Original paper

Dental enamel defects in German medieval and early-modern-age populations

Lang, J.; Birkenbeil, S.; Bock, S.; Heinrich-Weltzien, R.; Kromeyer-Hauschild, K.

Anthropologischer Anzeiger Volume 73 No. 4 (2016), p. 343 - 354

published: Nov 1, 2016
published online: Aug 25, 2016
manuscript accepted: Jun 21, 2016
manuscript received: Sep 23, 2015

DOI: 10.1127/anthranz/2016/0617

BibTeX file

ArtNo. ESP140007304007, Price: 29.00 €

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Summary Aim of this study was to investigate the frequency and type of developmental defects of enamel (DDE) in a medieval and an early-modern-age population from Thuringia, Germany. Sixty-six skeletons subdivided into 31 single burials (12th/13th c.) and 35 individuals buried in groups (15th/16th c.) were examined. DDE were classified on 1,246 teeth according to the DDE index. Molar-incisor-hypomineralisation (MIH), a special type of DDE, was recorded according to the European Academy of Paediatric Dentistry (EAPD) criteria. DDE was found in 89.4% of the individuals (single burials 90.3% and group burials 88.6%). Hypoplastic pits were the most frequent defect in primary teeth and linear enamel hypoplasia (LEH) in permanent teeth. 13 individuals (24.1%) showed at least one hypomineralised permanent tooth, 12.2% had MIH on at least one first permanent molar and 10.0% in permanent incisors. Second primary molars were affected in 8.0% of the children and juveniles. No individual suffered from affected molars and incisors in combination. Endogenous factors like nutritional deficiencies and health problems in early childhood could have been aetiological reasons of DDE and MIH. The frequency of DDE and MIH might have been masked by extended carious lesions, dental wear and ante-mortem tooth loss.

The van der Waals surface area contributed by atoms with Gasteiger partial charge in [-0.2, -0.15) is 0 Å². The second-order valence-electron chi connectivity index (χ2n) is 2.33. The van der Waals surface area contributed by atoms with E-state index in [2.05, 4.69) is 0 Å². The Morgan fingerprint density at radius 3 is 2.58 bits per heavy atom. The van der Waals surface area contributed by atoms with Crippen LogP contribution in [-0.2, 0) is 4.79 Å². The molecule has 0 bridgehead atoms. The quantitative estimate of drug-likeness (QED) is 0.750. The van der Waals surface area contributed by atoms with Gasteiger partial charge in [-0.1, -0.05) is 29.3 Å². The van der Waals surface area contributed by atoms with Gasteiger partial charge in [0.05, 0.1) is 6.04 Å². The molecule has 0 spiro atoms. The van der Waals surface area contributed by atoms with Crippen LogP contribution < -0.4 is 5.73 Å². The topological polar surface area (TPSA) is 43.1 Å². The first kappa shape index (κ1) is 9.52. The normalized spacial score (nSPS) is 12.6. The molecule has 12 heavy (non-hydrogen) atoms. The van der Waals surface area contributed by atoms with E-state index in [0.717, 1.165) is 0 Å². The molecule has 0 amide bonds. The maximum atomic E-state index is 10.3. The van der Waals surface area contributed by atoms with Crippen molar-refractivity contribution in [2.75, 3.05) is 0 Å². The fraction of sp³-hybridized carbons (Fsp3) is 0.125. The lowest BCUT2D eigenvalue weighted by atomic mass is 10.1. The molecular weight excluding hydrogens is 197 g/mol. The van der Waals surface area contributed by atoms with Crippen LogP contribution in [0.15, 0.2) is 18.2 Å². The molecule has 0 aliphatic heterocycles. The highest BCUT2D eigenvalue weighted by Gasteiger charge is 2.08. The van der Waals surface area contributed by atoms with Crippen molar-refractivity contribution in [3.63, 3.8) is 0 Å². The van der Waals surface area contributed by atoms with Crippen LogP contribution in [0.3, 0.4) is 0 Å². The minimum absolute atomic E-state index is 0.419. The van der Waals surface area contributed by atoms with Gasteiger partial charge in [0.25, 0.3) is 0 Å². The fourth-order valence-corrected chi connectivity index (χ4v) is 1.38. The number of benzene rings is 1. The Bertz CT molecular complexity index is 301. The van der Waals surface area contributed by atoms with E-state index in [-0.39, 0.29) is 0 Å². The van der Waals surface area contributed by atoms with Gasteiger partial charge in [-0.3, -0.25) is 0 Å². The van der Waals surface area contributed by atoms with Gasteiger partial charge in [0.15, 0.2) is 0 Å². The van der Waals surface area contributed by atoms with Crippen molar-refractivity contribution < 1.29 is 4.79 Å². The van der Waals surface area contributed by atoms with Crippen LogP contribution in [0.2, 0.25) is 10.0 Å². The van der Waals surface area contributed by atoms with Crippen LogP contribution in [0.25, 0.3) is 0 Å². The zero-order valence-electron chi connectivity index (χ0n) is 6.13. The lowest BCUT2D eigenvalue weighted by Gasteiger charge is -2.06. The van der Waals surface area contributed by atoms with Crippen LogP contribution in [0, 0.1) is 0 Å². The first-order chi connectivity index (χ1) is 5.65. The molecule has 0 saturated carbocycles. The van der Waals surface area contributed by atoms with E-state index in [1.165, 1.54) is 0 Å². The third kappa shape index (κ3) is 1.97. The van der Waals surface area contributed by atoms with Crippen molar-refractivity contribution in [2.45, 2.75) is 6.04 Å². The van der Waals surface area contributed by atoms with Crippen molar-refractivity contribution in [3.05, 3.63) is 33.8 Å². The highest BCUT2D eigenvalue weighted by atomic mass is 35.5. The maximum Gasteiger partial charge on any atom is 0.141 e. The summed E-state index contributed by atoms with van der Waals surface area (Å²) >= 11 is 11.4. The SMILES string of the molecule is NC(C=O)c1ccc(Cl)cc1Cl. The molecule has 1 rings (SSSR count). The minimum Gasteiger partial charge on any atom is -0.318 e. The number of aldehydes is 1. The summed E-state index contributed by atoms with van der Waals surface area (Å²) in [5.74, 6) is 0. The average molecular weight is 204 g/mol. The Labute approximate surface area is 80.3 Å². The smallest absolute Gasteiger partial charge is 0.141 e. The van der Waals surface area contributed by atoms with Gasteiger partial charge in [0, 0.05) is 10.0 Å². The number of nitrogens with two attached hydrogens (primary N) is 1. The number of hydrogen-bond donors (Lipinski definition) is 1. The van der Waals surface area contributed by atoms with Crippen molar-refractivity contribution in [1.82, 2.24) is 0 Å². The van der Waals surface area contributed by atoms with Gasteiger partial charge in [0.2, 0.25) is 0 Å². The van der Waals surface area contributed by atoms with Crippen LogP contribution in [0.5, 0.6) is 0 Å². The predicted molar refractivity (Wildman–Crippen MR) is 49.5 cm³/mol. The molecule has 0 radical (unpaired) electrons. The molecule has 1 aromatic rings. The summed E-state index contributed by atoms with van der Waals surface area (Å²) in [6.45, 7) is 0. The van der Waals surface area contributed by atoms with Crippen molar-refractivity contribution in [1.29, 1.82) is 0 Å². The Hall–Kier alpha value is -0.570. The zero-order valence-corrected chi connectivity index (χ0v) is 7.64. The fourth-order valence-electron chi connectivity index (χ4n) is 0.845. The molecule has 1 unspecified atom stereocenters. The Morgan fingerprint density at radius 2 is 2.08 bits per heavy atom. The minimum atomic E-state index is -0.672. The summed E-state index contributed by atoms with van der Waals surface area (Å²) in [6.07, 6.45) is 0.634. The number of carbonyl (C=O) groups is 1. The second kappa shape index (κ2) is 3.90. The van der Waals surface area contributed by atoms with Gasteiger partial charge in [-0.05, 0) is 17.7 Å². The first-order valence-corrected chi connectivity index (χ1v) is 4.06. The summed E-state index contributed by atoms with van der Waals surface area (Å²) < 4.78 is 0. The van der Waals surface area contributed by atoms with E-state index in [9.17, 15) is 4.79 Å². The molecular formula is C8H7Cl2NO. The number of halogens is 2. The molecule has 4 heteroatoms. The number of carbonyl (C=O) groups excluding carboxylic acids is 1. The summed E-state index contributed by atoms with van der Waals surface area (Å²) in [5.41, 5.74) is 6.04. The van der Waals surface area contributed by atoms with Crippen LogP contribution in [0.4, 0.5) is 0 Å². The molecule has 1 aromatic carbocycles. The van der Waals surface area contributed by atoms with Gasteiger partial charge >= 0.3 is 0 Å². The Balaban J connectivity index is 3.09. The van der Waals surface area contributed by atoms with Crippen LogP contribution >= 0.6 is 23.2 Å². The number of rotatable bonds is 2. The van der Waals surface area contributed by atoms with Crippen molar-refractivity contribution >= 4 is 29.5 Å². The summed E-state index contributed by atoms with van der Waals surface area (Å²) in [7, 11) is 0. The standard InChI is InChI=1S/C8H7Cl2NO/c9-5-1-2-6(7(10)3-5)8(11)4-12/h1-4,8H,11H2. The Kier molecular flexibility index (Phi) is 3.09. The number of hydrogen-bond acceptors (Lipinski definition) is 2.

dental anthropologydevelopmental defects of enamelearly-modern-agemedievalmolar-incisor-hypomineralisation